The problem, of course, for the American novelist, young or otherwise, is that their work now comes to us in the midst of one common denominator: their country has been through a nervous breakdown, and the prognosis is not quite clear yet. There are those writers who will insist that their art, being designed to survive the times they live in, will be untouched by the general chaos. But I find it very hard to imagine that there are so many literary novelists who are not still asking themselves, quietly, what it is they are supposed to do now, especially if they are among the “best”. It seems to impose an obligation, to offer what insight one can.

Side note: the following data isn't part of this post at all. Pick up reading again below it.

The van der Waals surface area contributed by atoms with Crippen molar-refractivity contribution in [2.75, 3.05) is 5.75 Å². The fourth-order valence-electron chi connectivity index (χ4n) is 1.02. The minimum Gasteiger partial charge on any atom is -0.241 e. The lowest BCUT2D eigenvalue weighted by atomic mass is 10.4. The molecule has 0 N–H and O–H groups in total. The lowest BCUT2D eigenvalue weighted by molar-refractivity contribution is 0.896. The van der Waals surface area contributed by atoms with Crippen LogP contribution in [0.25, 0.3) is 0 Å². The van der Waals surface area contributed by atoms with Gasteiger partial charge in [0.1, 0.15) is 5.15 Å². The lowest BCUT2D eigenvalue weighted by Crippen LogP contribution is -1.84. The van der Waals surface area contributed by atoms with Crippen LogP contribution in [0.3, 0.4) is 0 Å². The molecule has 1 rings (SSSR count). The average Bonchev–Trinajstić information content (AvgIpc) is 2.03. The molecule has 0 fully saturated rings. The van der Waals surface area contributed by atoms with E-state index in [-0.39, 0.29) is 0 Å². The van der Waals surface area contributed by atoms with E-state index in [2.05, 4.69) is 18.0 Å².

In Granta’s issue introducing its list, you can see a writer or two try to work that out directly. It has a sombre mood that seems to reflect the gravity of the geopolitical situation. Mark Doten, who wrote The Infernal (2015), does it with fiction, trying an absurd run-on sentence farce that, like most satire these days, seems like documentary. “Mr President,” a lackey informs the commander-in-chief, “we can get you into a bunker with full communication equipment and you can give your address there, you just can’t do it in a goddamn plastic blimp at the start of World War III.” It doesn’t quite hang together, but one suspects that Doten never meant for the piece to be a polished product, just a cri de coeur. As that, it works.